Addiction Facts & Trends

Addiction is a chronic brain disorder, not a behavior issue.

“At its core, addiction isn’t just a social problem or a moral problem or a criminal problem. It’s a brain problem whose behaviors manifest in all these other areas,” said Dr. Michael Miller, past president of ASAM (American Society of Addiction Medicine.) Many behaviors driven by addiction are real problems and sometimes criminal acts. But the disease is about brains, not drugs. It’s about underlying neurology, not outward actions.”

Addiction is a primary disease, meaning that it’s not the result of other causes, such as emotional or psychiatric problems. About 40 to 60% of addiction is based on genetic vulnerability, but other factors are also at play. 90% of those who go on to develop an addiction problem started using drugs or alcohol as an adolescent. And like cardiovascular disease and diabetes, addiction is recognized as a chronic disease; so it must be treated, managed and monitored over a person’s lifetime.

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Two decades of advancements in neuroscience have revealed what’s going on in the brain. For instance, research has shown that addiction affects the brain’s reward circuitry, such that memories of previous experiences with food, sex, alcohol and other drugs trigger cravings and more addictive behaviors. Brain circuitry that governs impulse control and judgment is also altered in the brains of individuals suffering with addiction, resulting in the nonsensical pursuit of “rewards,” such as alcohol and other drugs.

A long-standing debate has roiled over whether those with addiction have a choice over their behaviors, said Dr. Raju Hajela, former president of the Canadian Society of Addiction Medicine. “The disease creates distortions in thinking, feelings and perceptions, which drive people to behave in ways that are not understandable to others around them,” Hajela said in a statement. “Simply put, addiction is not a choice. Addictive behaviors are a manifestation of the disease, not a cause.” Even so, Hajela pointed out, choice does play a role in getting help. “Because there is no pill which alone can cure addiction, choosing recovery over unhealthy behaviors is necessary,” Hajela said.

This “choosing recovery” is akin to people with heart disease. They did not choose the underlying genetic causes of their heart problems which they were born with, but do need to choose to eat healthier or begin exercising, in addition to medical or surgical interventions. “So, we have to stop moralizing, blaming, controlling or smirking at the person with the disease of addiction, and start creating opportunities for individuals and families to get help and providing assistance in choosing proper treatment and support for recovery,” Miller said.

Early recovery can be marked by periods of instability. Current research shows that about one-third of people initiating recovery achieve lifetime abstinence without relapse; another third have initial periods of abstinence interspersed with relapses but eventually achieve sustained recovery; and another third do not achieve sustained recovery over their lifetimes. For those achieving abstinence for a period of 4-5 years, risk of relapse drops to 15%. The good news is that research also shows that for those with substance use disorders:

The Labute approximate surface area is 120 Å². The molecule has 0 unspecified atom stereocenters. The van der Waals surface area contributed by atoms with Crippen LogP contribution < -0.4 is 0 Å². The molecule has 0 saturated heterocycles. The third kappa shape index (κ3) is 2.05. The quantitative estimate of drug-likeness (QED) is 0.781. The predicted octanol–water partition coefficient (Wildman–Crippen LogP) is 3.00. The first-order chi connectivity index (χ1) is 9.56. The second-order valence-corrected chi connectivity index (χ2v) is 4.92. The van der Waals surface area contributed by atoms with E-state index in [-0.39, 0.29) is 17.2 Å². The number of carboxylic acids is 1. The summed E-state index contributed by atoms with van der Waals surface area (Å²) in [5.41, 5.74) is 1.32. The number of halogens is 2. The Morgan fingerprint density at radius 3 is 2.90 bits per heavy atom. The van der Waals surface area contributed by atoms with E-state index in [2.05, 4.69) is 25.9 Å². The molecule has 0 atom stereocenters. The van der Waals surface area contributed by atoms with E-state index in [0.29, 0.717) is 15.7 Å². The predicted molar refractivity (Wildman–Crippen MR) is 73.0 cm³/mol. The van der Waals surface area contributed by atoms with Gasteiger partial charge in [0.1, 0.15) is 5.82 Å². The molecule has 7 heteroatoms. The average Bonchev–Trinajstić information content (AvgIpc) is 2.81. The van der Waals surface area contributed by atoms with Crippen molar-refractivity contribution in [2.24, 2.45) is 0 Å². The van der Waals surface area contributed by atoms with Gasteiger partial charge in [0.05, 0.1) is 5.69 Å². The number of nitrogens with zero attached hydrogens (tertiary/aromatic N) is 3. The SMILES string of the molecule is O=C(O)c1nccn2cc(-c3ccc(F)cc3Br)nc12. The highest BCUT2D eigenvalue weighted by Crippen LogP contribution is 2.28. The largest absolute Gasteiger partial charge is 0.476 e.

• A comprehensive array of services assists recovery.
  • Social supports improve recovery outcomes.

In Greenville County there are an estimated 40,000 people who are currently suffering with a substance use disorder. But most are surprised to learn that more than 30,000 people are already in long-term recovery in Greenville County. The national number is 23 million.

Recovery from substance use disorders is a powerful force in the lives of individuals, families and communities, but is largely unknown outside the recovery community. Through long-term recovery, individuals are able to support families, rebuild damaged relationships, restore their physical, emotional and spiritual health, and contribute to the community as active and productive citizens who no longer drain public resources.


40,000 Individuals Affected

Recently updated statistics from the National Survey on Drug Use and Health reveal that over 40,000 individuals age 12 and older in Greenville County have a diagnosable substance use disorder; but less than 10% of these individuals are receiving any type of help at any given time.

Loved Ones Affected by Addiction

It is conservatively estimated that an addicted person’s illness negatively affects at least five other people: parents, spouses, children, co-workers, employers, and friends. At this moment in Greenville County, more than 240,000 people are directly affected by their own or a loved one’s addiction, which is 52% of the population in Greenville County.

Health Issues due to Addiction

Families affected by addiction develop unhealthy ways of coping and adapt to the problematic behavior of their addicted loved one. They experience a variety of health issues: anxiety, depression, lack of sleep, worry, conflict, and stress, which in turn contribute to heart disease, asthma, diabetes, obesity, headaches, gastrointestinal problems, Alzheimer’s disease, accelerated aging, high blood pressure, and stroke. In addition, how effective can a person be on the job if they are preoccupied with an addicted loved one’s self-destructive behavior?

Call for Help

Currently it takes 8 to 10 years after the onset of addiction for the person to find help. What other illness do we wait for it to get worse before we take action?  Call FAVOR today at 864-385-7757.